The Smarter Bush?
So John Ellis was talking to reporters in Tallahassee today about the gasoline shortage in the Panhandle related to hurricane Dennis and he passed along his thoughts:
Some gas stations ought to have generators. Most gas stations have had generators since Ivan, but they didn't have any gasoline to either power the generators or sell to the public.
People should only keep a three-day supply of gasoline for their generator, instead of a 30-day supply. The standard 5500 watt generator uses 10 gallons of fuel a day, no one was storing 300 gallons of gasoline, and when my generator arrives I won't be storing more than 15 gallons.
People should stop evacuating and make their homes sturdier or go to local shelters. Does he know what "Mandatory Evacuation" means? The shelters don't have anything but a roof. You bring your own food, water, bedding, etc. and they don't accept pets. The "special needs" shelters for people with medical problems don't have generators or medical personnel. The local hospice program tries to get their patients into the hospitals or nursing homes where there is back-up power and medical assistance.
He also thought the oil companies ought to consider having more gasoline on the Panhandle. There is no more private land available in my area, and certainly none near any transportation which is why they ship gasoline in by barge. The barges have to be pulled off the water when a hurricane hits.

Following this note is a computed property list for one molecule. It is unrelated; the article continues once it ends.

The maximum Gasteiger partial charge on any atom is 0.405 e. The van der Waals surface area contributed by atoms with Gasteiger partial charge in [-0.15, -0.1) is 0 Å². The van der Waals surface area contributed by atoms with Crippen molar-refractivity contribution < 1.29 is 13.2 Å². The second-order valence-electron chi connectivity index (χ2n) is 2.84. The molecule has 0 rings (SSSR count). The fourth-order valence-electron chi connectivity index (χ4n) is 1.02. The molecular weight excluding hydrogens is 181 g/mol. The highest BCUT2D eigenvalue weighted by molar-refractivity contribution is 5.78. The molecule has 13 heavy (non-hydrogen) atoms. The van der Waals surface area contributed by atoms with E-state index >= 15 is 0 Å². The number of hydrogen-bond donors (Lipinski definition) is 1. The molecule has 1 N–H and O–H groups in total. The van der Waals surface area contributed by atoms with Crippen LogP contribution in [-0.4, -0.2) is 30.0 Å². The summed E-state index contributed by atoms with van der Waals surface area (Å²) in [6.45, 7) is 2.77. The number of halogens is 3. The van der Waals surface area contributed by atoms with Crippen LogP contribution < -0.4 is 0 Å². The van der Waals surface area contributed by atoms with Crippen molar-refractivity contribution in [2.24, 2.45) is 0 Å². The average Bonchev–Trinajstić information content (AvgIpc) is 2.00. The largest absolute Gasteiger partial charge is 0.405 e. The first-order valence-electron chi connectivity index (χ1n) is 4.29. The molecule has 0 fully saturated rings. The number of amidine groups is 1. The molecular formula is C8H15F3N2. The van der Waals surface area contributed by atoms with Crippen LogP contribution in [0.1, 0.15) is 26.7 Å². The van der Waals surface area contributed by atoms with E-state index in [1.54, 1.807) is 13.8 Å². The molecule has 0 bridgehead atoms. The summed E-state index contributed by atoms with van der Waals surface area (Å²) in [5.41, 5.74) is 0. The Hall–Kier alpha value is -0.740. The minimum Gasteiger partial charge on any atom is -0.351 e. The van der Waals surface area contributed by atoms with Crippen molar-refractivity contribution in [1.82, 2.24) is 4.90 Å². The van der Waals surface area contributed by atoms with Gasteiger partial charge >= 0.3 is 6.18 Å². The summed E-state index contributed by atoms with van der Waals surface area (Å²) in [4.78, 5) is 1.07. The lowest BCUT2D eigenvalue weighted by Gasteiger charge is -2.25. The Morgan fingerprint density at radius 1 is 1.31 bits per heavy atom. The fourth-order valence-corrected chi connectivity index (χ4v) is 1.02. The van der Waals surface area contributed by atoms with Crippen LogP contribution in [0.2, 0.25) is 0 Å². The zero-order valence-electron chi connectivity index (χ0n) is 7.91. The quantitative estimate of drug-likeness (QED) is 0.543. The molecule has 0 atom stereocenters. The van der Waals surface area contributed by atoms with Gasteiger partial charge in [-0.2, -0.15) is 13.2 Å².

The governor shouldn't be complaining about evacuees clogging the roads, he should be improving the infrastructure so that the roads aren't clogged and cap development until that happens. He really needs to take a few days the next time we are set to get hit and come down to take the part of the idiot standing out in the wind and surf for the Weather Channel. You don't experience the thrill of a hurricane from waiting until it's over and flying over in a helicopter, you need to sit in one of FEMA's trailers for the full effect.
At least Attorney General Charley Crist is being useful regarding Hurricane price gouging
. It's only a recovery of $200K from one of the raging horde of contractors who flocked down here after the storm, but it's a start.
You need people to come in to help with rebuilding, but you don't need to be ripped off. FEMA money comes from the taxpayers and the insurance companies have every intention of getting their money back.